The future of the Italian furniture industry will depend to a great extent on the Russian market. Moscow is in fact one of the main trade partners of our sector, thanks to the growth of an affluent class and a taste that favours Italian design, whether traditional or experimental.
The Russian Federation is one of the most attractive export areas for the Italian wood furnishing industry. Trade between the two countries has continued to grow since 2008 and has been further boosted in recent years by companies operating in decentralized regions where there is a demand for suppliers and partners in the sectors of home and office furnishings, surface finishes, bathrooms and lighting fixtures.
For many years, Italy has been one of the leading furniture exporters to Russia, a market that absorbs almost 10% of our country’s wood furnishing exports. In 2013 Italy exported furnishings and associated materials to Russia for a value of 589 million Euros, representing this country’s second supplier after China. While, on one hand, there has been a general contraction in these values, our country has nevertheless maintained its leadership, confirming its position as the second supplier of furniture and lighting fixtures and the fourth for ceramic ware. Targeting the higher end of the market, Italian products are displayed in numerous local showrooms. Mono brand sales points opened by the most prestigious Italian companies are also becoming more widespread (source: Ice).
Russia continues to be a land of opportunity owing to the fact that Russians love the Made in Italy cachet and also because the government is making significant real estate investments.
As well as food produce, fashion and mechanics, the perception Russians have of Italian products is very much associated with design. A successful penetration of this market is tantamount to paving the way to other fast-growing countries of the former URSS, such as Kazakhstan, Uzbekistan and Azerbaijan.
Despite strong competition from China, Italian exports have also generated some impressive figures in 2014, especially thanks to the demand expressed by the “new rich”, who are attentive towards the trends, novelties and experimental aspects of the industry. Alongside the traditional style, which continues to seduce with its solid wood furniture and sumptuous forms, more daring and eccentric styles, such as vintage and high-tech, are becoming increasingly popular with the affluent classes. Traditional furnishings, however, continue to be a reassuring evergreen, a reality that mainly transpires from the choice of Italian lighting fixtures or furnishing fabrics of traditional Russian taste. In the meantime, environmental concerns are starting to emerge also in the countries of the Federation, stimulating a demand for eco-friendly furniture and fabrics (source: Indaco, International Business Developer).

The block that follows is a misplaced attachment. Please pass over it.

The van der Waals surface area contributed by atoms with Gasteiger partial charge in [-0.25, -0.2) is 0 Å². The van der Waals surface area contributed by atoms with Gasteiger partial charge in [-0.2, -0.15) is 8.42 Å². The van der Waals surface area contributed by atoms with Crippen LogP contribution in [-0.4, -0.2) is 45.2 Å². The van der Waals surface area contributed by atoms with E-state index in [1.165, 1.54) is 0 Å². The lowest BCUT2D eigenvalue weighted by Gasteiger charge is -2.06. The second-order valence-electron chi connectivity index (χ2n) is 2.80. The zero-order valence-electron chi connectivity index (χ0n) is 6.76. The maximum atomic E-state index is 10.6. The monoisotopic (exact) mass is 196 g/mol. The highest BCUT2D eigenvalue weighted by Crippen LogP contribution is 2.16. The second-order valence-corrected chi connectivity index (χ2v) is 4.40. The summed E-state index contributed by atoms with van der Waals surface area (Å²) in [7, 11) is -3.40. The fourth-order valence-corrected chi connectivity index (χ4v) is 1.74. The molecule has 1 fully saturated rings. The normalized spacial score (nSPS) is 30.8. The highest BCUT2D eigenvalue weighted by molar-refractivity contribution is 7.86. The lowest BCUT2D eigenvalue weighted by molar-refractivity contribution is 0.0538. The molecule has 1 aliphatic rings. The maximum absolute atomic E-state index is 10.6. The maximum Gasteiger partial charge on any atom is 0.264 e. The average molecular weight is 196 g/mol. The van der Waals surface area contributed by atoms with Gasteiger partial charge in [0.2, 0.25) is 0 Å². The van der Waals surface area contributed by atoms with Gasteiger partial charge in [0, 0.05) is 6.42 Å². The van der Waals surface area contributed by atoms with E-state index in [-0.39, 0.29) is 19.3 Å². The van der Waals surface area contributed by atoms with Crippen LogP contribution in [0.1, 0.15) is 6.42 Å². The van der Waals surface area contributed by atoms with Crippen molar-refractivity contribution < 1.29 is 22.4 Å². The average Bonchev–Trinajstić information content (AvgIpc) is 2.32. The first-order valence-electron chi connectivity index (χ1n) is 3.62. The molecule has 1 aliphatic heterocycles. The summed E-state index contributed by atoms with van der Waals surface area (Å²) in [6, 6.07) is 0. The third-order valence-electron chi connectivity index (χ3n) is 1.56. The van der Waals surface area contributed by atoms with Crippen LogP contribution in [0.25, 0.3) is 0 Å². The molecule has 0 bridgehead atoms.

Meanwhile, China, Italy’s main competitor on the international furniture market, is anxious to strengthen its position in Russia. The chairman of the association of Chinese furniture producers (CNFA) Zu Changling has announced that their enterprises are evaluating manufacturing opportunities in the ex Soviet Union, which represents one of the ten most important buyers of Chinese furniture today. Zu Changling believes that there are good prospects for a possible collaboration between Russia and China on the production and distribution of furniture products (source: Ice Russia).
A crucial element of Italian exports to Russia continues to be represented by the complex paperwork and customs regulations. In this respect, the new regulation TR 025/2012 on furniture safety is about to come into force; adopted by the Customs Union of Russia, Belarus and Kazakhstan, it will replace the Gost certificate. According to Federlegno, the regulation contains some controversial points, with regard to its requisites, in particular